Metacognitive therapy (MCT+) in patients with psychosis not receiving antipsychotic medication: A case study

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Background: Psychotherapies for psychosis typically aim to develop an awareness of the implausible content of a delusion or target the underlying cognitive biases (i.e., problematic thinking styles, such as hasty decisions and illusory control) that foster and maintain delusional beliefs. A recently designed individual-based treatment entitled metacognitive therapy (MCT+) combines these two approaches. Emerging evidence suggests individualized MCT+, when used concurrently with antipsychotic medication, may be an effective psychological treatment for reducing delusional symptoms. However, it remains to be tested whether MCT+ can be effective in patients with active delusions who are not currently receiving psychotropic drugs. Method: We present two cases (one patient with schizophrenia and the other with delusional disorder) experiencing active delusions who underwent 4-weeks of intensive MCT+, without concurrent antipsychotic medication (minimum 6-months unmedicated). Baseline and 6-week follow-up data are presented on a variety of measures assessing delusion symptom severity (i.e., PANSS, PSYRATS, SAPS), clinical insight, and cognitive bias propensity. Results: After 4-weeks of MCT+, both patients showed substantial reduction in delusional symptoms, reported improved clinical insight, and were less prone to making illusory correlations. Conclusions: The presented case studies provide preliminary evidence for the feasibility of MCT+ in treating patients not taking, or resistant to, antipsychotic medication.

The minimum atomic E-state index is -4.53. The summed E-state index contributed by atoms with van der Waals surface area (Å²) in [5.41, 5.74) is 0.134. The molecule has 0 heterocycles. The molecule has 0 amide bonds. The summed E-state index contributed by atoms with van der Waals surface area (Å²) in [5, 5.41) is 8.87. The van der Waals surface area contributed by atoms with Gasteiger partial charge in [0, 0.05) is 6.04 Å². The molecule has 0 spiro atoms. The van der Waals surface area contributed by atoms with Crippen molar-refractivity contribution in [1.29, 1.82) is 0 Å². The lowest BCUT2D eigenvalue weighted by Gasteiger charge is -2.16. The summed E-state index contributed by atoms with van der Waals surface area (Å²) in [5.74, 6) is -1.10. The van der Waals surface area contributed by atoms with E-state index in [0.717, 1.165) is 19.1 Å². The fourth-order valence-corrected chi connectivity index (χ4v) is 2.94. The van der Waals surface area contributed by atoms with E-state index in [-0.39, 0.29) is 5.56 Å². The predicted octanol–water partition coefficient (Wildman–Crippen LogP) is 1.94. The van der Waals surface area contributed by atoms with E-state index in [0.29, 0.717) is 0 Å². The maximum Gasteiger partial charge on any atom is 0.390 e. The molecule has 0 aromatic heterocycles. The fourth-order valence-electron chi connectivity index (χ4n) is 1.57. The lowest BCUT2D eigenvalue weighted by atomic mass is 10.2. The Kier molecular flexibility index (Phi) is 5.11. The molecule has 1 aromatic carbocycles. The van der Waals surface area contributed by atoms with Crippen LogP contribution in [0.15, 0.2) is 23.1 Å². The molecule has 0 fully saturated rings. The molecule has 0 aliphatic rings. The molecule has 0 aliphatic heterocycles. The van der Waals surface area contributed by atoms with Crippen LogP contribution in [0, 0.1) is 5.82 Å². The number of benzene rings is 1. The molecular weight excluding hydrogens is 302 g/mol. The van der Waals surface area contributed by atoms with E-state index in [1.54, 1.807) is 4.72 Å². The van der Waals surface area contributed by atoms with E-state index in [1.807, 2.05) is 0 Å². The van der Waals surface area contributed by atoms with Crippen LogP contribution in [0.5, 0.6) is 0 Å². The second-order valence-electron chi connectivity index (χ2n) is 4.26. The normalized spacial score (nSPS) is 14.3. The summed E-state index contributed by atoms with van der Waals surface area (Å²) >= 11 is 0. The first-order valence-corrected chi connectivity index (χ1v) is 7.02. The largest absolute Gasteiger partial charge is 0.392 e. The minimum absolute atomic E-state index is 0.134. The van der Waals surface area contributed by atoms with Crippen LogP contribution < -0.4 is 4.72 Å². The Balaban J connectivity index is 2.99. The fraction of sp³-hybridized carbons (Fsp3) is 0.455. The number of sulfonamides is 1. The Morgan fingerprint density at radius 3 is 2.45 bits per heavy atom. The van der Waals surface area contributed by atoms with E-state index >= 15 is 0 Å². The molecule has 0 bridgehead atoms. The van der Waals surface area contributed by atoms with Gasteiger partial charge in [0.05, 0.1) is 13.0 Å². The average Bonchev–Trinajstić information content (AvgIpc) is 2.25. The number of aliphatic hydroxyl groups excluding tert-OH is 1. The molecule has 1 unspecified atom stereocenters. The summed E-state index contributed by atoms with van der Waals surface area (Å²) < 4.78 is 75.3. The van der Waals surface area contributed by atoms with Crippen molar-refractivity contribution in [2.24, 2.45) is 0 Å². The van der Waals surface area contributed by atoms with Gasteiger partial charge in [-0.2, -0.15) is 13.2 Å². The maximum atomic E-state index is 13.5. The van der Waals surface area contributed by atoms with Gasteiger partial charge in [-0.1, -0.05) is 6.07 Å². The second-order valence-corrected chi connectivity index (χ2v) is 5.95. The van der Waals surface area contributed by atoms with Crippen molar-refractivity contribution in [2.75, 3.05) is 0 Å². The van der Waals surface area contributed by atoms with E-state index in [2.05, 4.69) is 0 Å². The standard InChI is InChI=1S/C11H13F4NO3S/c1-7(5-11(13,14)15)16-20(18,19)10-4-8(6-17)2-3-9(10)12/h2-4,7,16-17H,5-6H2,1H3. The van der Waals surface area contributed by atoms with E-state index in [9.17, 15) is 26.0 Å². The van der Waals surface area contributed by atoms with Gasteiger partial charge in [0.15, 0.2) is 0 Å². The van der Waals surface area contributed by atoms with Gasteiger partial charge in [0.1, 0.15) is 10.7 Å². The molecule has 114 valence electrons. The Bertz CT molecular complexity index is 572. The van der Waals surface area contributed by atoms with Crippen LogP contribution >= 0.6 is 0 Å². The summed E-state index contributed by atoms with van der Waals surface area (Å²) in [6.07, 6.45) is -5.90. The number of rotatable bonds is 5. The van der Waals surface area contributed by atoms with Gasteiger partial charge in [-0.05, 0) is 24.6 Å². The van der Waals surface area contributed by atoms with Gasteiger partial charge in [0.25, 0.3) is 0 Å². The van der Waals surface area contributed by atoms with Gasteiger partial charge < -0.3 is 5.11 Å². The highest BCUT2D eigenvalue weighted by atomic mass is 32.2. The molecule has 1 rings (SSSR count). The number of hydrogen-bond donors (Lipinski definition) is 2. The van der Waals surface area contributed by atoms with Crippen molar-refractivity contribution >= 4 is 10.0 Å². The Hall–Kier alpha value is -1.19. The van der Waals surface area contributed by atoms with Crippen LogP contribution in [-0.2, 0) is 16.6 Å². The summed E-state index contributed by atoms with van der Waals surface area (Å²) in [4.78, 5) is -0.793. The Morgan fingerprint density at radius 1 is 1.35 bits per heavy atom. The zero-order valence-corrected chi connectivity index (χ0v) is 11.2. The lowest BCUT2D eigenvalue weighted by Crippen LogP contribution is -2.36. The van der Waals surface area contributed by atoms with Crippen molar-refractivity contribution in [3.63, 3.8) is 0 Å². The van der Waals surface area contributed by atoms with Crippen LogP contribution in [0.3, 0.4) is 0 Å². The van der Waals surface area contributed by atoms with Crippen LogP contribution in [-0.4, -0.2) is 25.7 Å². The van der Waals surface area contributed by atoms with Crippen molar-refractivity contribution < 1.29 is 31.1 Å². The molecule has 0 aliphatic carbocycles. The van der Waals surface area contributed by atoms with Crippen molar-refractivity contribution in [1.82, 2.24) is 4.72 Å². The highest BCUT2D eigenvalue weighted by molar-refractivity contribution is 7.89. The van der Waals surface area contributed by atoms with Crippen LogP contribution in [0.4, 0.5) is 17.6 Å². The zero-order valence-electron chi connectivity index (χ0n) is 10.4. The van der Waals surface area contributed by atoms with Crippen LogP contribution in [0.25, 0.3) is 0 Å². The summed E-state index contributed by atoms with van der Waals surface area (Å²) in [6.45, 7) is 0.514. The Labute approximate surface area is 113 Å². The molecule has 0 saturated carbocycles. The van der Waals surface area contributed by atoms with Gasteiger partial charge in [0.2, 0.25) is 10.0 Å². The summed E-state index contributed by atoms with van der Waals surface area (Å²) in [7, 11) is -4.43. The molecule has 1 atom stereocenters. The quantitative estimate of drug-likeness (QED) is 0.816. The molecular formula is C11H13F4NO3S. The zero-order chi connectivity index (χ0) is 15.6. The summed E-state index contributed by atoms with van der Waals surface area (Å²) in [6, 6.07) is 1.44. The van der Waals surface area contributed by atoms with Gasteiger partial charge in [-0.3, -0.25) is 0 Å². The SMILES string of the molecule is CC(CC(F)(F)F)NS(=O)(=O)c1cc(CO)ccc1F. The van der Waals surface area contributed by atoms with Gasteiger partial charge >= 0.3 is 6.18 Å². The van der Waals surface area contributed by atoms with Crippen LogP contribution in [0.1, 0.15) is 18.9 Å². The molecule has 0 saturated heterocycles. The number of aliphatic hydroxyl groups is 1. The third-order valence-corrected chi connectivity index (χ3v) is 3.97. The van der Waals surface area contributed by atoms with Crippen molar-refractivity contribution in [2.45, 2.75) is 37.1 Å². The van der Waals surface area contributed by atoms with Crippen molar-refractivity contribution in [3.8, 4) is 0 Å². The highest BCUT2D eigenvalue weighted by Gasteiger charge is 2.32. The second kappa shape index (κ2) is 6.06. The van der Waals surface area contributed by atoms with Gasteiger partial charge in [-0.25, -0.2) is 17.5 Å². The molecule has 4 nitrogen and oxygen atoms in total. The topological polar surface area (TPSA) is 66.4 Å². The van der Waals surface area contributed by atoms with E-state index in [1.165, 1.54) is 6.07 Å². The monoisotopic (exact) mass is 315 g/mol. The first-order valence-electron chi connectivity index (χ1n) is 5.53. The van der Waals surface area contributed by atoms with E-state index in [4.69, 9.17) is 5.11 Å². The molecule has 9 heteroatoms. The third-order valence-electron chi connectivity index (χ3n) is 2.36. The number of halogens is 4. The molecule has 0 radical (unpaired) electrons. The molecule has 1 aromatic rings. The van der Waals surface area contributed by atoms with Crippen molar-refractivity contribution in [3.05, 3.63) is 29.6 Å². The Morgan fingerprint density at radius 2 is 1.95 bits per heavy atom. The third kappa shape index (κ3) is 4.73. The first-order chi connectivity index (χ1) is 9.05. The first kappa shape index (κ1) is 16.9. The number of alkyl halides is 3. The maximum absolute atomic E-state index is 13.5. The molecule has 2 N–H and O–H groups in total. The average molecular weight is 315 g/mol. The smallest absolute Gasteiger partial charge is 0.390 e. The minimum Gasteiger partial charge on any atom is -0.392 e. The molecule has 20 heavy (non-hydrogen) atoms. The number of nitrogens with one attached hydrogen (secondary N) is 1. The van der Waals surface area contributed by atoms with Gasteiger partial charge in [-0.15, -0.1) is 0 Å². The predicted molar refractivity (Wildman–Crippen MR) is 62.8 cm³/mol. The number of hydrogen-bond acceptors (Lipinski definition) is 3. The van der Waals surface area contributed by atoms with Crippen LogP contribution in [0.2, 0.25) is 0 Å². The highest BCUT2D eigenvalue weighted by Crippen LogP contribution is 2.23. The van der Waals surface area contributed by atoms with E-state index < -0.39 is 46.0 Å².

Balzan, R. P., & Galletly, C. (2015). Metacognitive therapy (MCT+) in patients with psychosis not receiving antipsychotic medication: A case study. Frontiers in Psychology, 6.

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